We have recently witnessed such manipulation. We saw it in the well-documented, massive manipulation of the London Interbank Offered Rate (LIBOR), which resulted in huge fines levied against the co-conspirators. Those conspirators manipulated rates to establish an advantage for a select few in the banking community, and profited handsomely at the public’s expense.
Their penalty? They had to give back a small portion of their profits. I’m sure they learned a lesson.
Curiously, the rates that control the pricing of mortgages and serve as a benchmark for all corporate debt have been manipulated to an even greater degree, but with complete immunity from prosecution. This is because, first, the untouchable Federal Reserve is the chief culprit, and second, because the Fed is carrying out its nefarious deeds under the auspices of a widely accepted theory that prescribes such actions “for the greater good.”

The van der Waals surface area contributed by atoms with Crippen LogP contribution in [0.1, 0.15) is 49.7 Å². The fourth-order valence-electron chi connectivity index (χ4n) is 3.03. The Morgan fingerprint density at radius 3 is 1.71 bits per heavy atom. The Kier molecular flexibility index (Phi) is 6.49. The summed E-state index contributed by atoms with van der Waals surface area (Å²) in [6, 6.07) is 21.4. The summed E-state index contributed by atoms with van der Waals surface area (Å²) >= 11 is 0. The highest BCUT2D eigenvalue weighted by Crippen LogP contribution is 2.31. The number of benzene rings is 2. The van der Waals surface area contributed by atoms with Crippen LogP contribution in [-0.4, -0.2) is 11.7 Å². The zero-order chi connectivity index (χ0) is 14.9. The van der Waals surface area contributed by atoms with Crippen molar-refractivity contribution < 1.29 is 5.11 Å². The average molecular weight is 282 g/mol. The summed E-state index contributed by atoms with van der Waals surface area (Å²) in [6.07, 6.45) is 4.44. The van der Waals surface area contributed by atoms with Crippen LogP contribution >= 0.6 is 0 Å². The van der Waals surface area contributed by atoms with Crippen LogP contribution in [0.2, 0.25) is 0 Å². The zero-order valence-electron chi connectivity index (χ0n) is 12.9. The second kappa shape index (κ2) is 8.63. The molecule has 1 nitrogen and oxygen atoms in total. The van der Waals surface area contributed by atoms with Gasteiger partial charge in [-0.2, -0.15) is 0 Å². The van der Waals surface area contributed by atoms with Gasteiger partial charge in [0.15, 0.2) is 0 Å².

Blaise Pascal suggested that “men never do evil so thoroughly and cheerfully as when they do it for conscience’ sake.” I am quite sure that the men and women at the Fed assume, with the best of intentions, that conscience dictates their current course of interfering in the market pricing of all sorts of loans.
The Dangers of Interest Rate Manipulation
This has two significant results:
1) It masks the inherent risks of the marketplace by lowering everyone’s guard (higher interest rates raise red flags; lower rates signal safety).
2) It also steals income away from households and redirects it to other beneficiaries in the financial system.
As to the first, when interest rates are forced lower by contrived means (such as five years of zero percent interest rates and trillions of dollars’ worth of direct asset purchases), the judgment of the lender becomes irrelevant as borrowers receive undeserved credit. Borrowers no longer have to pass the proverbial “sniff test.”